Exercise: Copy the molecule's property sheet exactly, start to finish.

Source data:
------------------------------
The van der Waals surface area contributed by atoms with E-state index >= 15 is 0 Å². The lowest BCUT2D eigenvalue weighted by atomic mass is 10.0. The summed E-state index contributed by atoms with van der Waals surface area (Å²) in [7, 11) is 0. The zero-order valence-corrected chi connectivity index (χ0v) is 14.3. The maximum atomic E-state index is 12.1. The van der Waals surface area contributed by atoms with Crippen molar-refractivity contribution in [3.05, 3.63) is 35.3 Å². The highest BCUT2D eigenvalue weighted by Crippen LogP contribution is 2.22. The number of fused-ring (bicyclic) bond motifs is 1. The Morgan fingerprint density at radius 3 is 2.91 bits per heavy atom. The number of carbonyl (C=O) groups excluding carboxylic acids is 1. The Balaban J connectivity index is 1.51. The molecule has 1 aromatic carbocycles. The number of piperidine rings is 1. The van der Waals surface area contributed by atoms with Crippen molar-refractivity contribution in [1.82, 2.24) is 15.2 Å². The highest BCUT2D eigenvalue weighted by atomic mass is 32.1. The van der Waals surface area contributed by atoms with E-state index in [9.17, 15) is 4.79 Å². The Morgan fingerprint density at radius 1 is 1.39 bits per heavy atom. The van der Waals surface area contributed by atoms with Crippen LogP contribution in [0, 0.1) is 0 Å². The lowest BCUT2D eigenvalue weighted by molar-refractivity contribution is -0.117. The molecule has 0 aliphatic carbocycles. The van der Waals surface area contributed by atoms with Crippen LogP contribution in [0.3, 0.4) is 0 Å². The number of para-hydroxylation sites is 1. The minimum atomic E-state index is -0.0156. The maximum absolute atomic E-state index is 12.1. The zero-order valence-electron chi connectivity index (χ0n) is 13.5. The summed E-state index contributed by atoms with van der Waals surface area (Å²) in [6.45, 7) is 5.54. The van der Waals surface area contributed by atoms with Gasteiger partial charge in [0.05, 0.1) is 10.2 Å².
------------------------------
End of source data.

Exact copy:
The van der Waals surface area contributed by atoms with E-state index >= 15 is 0 Å². The lowest BCUT2D eigenvalue weighted by atomic mass is 10.0. The summed E-state index contributed by atoms with van der Waals surface area (Å²) in [7, 11) is 0. The zero-order valence-corrected chi connectivity index (χ0v) is 14.3. The maximum atomic E-state index is 12.1. The van der Waals surface area contributed by atoms with Crippen molar-refractivity contribution in [3.05, 3.63) is 35.3 Å². The highest BCUT2D eigenvalue weighted by Crippen LogP contribution is 2.22. The number of fused-ring (bicyclic) bond motifs is 1. The Morgan fingerprint density at radius 3 is 2.91 bits per heavy atom. The number of carbonyl (C=O) groups excluding carboxylic acids is 1. The Balaban J connectivity index is 1.51. The molecule has 1 aromatic carbocycles. The number of piperidine rings is 1. The van der Waals surface area contributed by atoms with Crippen molar-refractivity contribution in [1.82, 2.24) is 15.2 Å². The highest BCUT2D eigenvalue weighted by atomic mass is 32.1. The van der Waals surface area contributed by atoms with E-state index in [9.17, 15) is 4.79 Å². The Morgan fingerprint density at radius 1 is 1.39 bits per heavy atom. The van der Waals surface area contributed by atoms with Crippen LogP contribution in [0, 0.1) is 0 Å². The lowest BCUT2D eigenvalue weighted by molar-refractivity contribution is -0.117. The molecule has 0 aliphatic carbocycles. The van der Waals surface area contributed by atoms with Crippen LogP contribution in [0.3, 0.4) is 0 Å². The number of para-hydroxylation sites is 1. The minimum atomic E-state index is -0.0156. The maximum absolute atomic E-state index is 12.1. The zero-order valence-electron chi connectivity index (χ0n) is 13.5. The summed E-state index contributed by atoms with van der Waals surface area (Å²) in [6.45, 7) is 5.54. The van der Waals surface area contributed by atoms with Gasteiger partial charge in [0.05, 0.1) is 10.2 Å².